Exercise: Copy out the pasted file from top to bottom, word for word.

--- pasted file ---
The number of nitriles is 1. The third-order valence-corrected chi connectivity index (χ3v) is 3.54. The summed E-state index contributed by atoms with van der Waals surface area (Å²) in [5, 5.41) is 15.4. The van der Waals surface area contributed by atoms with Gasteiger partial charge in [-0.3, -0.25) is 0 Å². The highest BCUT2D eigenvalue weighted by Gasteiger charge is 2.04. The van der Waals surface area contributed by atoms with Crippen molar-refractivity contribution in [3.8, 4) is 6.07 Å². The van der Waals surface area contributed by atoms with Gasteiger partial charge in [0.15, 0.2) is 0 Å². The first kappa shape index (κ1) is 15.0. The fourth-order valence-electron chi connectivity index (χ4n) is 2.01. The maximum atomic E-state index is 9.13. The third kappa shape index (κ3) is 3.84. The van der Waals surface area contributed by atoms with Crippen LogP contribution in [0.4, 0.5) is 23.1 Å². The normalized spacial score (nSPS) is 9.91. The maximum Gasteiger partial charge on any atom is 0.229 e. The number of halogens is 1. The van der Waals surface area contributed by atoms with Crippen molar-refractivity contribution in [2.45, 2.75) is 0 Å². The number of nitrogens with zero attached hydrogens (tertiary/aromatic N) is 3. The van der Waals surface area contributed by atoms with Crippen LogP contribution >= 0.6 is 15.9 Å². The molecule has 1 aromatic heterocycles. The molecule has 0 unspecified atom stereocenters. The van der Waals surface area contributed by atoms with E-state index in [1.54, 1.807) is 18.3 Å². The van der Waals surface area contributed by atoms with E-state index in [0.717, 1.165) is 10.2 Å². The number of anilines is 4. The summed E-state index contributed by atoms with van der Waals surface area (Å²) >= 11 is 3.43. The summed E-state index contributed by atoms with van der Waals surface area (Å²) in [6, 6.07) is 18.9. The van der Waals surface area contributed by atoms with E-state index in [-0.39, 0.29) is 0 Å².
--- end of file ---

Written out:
The number of nitriles is 1. The third-order valence-corrected chi connectivity index (χ3v) is 3.54. The summed E-state index contributed by atoms with van der Waals surface area (Å²) in [5, 5.41) is 15.4. The van der Waals surface area contributed by atoms with Gasteiger partial charge in [-0.3, -0.25) is 0 Å². The highest BCUT2D eigenvalue weighted by Gasteiger charge is 2.04. The van der Waals surface area contributed by atoms with Crippen molar-refractivity contribution in [3.8, 4) is 6.07 Å². The van der Waals surface area contributed by atoms with Gasteiger partial charge in [0.15, 0.2) is 0 Å². The first kappa shape index (κ1) is 15.0. The fourth-order valence-electron chi connectivity index (χ4n) is 2.01. The maximum atomic E-state index is 9.13. The third kappa shape index (κ3) is 3.84. The van der Waals surface area contributed by atoms with Crippen LogP contribution in [0.4, 0.5) is 23.1 Å². The normalized spacial score (nSPS) is 9.91. The maximum Gasteiger partial charge on any atom is 0.229 e. The number of halogens is 1. The van der Waals surface area contributed by atoms with Crippen molar-refractivity contribution in [2.45, 2.75) is 0 Å². The number of nitrogens with zero attached hydrogens (tertiary/aromatic N) is 3. The van der Waals surface area contributed by atoms with Crippen LogP contribution >= 0.6 is 15.9 Å². The molecule has 1 aromatic heterocycles. The molecule has 0 unspecified atom stereocenters. The van der Waals surface area contributed by atoms with E-state index in [1.54, 1.807) is 18.3 Å². The van der Waals surface area contributed by atoms with E-state index in [0.717, 1.165) is 10.2 Å². The number of anilines is 4. The summed E-state index contributed by atoms with van der Waals surface area (Å²) >= 11 is 3.43. The summed E-state index contributed by atoms with van der Waals surface area (Å²) in [6, 6.07) is 18.9. The van der Waals surface area contributed by atoms with E-state index in [-0.39, 0.29) is 0 Å².